The word Reinga in Maori means “Underworld.” At the northernmost tip of the Cape is a gnarled pohutukawa tree, believed to be over 800 years old. According to Maori oral history, the spirits of deceased Maori leap from this tree into the ocean to return to their ancestral homeland of Hawaiki. Another Maori name for the area is Te Rerenga Wairua which translates to , ‘leaping-off place of spirits.’

Being a sacred spot, eating is not allowed in Cape Reinga.

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Cape Reinga
Maori beliefs aside, Cape Reigna marks the separation of the Tasman sea from the Pacific Ocean. In fact, you can see this separation from the different colours of the water – one a deeper blue than the other.

We spent a good hour walking around the enormous park just admiring the beautiful scenery and enjoying the sea breeze.

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The iconic lighthouse at Cape Reinga

“World Famous” Ice Cream

I’m partial to the occasional ice cream and when our guide declared this to be one of the best ice cream he has had, I was sold. This was from a local store in Te Kao that sells “world famous” ice creams.

If you are feeling up to the task, you can even order a “whopper stoppers” which consists of 6 scoops of ice cream. I, fortunately had a double scoop.

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Cookie dough
And that was quite enough for me.

In medias res

Kaitaia in many ways is the direct opposite of what a city like Singapore is like and very much like the other smaller towns in New Zealand.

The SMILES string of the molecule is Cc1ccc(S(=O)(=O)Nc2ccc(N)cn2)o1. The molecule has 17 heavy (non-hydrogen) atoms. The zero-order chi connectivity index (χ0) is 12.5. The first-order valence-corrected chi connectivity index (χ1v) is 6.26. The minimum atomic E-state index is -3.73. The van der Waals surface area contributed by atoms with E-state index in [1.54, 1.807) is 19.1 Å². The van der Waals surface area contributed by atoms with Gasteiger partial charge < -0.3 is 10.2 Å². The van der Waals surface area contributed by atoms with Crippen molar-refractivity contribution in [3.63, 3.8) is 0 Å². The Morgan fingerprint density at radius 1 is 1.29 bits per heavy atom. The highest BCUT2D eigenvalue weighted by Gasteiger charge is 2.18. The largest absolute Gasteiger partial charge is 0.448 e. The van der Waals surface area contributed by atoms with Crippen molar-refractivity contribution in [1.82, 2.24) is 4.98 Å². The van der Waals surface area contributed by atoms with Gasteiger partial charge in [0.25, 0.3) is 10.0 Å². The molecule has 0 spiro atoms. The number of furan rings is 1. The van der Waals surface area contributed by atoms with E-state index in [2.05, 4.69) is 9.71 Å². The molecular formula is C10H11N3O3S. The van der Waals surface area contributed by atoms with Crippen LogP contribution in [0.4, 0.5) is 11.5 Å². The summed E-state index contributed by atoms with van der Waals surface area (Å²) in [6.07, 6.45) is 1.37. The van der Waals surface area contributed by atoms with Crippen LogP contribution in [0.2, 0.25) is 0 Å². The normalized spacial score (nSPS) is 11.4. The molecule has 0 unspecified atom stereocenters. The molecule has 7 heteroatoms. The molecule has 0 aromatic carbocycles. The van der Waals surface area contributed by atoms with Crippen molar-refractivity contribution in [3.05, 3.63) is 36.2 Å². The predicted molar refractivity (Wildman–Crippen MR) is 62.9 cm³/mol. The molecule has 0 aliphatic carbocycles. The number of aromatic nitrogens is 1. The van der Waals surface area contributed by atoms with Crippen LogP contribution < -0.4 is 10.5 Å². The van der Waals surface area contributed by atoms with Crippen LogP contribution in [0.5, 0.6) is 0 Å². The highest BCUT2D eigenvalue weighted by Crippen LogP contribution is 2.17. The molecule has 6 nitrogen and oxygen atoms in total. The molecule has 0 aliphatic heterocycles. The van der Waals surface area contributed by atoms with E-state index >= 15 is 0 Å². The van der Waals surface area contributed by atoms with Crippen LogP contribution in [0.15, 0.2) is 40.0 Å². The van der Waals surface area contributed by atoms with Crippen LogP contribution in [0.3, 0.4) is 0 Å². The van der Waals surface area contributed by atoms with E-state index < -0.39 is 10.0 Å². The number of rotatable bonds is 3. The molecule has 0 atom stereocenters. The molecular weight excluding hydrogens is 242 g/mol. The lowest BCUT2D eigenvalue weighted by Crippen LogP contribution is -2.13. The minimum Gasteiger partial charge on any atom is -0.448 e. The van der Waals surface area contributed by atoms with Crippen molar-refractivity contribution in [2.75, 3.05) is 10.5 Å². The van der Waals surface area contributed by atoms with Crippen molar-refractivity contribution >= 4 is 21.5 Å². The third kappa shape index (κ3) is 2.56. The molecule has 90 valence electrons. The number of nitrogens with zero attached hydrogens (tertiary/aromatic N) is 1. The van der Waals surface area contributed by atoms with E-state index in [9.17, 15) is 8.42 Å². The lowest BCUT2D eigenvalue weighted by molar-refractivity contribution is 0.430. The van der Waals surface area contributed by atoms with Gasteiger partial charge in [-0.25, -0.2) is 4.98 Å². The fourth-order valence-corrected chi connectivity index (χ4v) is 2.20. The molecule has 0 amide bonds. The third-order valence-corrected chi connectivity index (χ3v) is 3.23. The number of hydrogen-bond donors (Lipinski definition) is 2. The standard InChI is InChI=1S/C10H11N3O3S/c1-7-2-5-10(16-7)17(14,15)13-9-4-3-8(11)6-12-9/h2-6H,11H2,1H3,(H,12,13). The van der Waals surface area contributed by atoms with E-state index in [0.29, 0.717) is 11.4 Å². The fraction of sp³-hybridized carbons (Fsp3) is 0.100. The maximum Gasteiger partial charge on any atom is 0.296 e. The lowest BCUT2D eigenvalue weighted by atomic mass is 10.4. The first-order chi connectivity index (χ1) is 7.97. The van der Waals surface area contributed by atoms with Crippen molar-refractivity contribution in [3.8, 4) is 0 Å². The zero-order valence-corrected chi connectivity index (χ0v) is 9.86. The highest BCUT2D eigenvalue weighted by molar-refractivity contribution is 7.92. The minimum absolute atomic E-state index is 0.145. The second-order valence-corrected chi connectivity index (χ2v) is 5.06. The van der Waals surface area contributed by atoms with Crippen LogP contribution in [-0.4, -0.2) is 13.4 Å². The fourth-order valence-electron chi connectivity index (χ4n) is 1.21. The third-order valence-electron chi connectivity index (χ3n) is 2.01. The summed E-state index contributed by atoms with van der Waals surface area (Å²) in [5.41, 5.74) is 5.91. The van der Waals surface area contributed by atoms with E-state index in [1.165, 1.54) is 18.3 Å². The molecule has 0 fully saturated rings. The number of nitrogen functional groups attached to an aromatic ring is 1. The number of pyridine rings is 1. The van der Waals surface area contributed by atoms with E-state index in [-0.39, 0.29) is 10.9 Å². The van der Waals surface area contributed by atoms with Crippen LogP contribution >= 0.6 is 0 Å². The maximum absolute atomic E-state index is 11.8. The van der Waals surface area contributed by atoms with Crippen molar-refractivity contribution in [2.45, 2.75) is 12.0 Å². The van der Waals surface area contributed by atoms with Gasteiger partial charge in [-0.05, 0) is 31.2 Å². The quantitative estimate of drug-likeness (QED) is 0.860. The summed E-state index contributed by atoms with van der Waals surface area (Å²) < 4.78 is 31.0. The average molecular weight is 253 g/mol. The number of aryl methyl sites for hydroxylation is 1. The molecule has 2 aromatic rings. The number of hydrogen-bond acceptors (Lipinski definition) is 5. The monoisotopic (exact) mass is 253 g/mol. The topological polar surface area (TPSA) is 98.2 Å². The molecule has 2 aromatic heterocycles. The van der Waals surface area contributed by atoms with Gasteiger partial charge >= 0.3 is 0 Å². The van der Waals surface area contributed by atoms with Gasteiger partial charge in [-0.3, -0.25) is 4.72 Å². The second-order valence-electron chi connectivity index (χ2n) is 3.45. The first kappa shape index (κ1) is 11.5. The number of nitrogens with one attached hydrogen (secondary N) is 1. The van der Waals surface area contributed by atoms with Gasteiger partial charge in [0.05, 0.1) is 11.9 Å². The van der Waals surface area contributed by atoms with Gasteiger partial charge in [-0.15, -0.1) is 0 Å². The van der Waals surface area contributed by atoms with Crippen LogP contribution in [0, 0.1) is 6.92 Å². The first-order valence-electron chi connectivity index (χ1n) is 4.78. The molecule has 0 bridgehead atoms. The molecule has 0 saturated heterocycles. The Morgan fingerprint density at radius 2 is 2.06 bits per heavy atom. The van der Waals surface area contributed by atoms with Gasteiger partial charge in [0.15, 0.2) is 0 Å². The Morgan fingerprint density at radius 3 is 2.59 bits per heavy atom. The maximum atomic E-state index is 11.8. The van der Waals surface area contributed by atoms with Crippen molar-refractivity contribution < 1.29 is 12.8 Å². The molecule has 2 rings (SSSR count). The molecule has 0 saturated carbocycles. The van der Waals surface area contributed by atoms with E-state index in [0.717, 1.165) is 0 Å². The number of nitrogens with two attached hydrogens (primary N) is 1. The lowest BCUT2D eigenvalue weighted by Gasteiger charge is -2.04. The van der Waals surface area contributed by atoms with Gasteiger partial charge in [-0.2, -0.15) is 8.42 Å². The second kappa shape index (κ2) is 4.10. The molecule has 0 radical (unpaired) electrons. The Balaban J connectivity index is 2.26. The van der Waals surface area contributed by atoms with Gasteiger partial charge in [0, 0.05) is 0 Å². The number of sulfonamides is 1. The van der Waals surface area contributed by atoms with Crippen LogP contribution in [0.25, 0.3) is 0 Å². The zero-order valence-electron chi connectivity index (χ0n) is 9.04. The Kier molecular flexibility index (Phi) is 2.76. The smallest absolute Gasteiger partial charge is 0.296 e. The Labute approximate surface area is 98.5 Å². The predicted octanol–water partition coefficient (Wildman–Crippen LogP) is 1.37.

Firstly, it has none of the hustle and bustle of city-life and you get the sense that people were really contented with their lives living there. In Singapore, there is just the general feeling that there is more to life – you can do with more cash, more time – bigger, better, more shiny.

It’s a good thing in terms of productivity for citizens to constantly be on the lookout to better themselves. But it can be stifling at times.

Secondly, New Zealanders in general are extremely helpful. Somehow in New Zealand, we felt like help was just a question away. Perhaps it is due to Singapore fearing that being helpful will do more harm than do to ourselves or otherwise (thanks to our Kiasu mentality), we tend to be more reserved with our help.

That said, Singapore is changing even as I type out this blogpost.

There are Singaporeans who pursue their dreams and attain them on their own terms like Joseph Schooling . There are others who aim to do social good even at their own cost like Jack Sim, president of the World Toilet Organisation. These are but two examples but behind them are still hundreds of unnamed others who make Singapore more than just a little red dot.

Conclusion

And it all starts with you.

What do you need to have for you to feel contented? How far will you pursue your own dreams and not be stifled by the expectation of others? How far will you go to help someone?

These need not be big gestures but small things like showing gratitude and putting your trays back and giving up your seats to a person more in need than you. It can even be just studying online for a course you have been interested in. The thing is, you never know until you try. Till then, the difference you make to your own life and to others is just untapped potential and humankind will be lesser for it.

It is not only the government that makes Singapore, Singapore but people like you and me. And we have to take responsibility.

What are you doing today?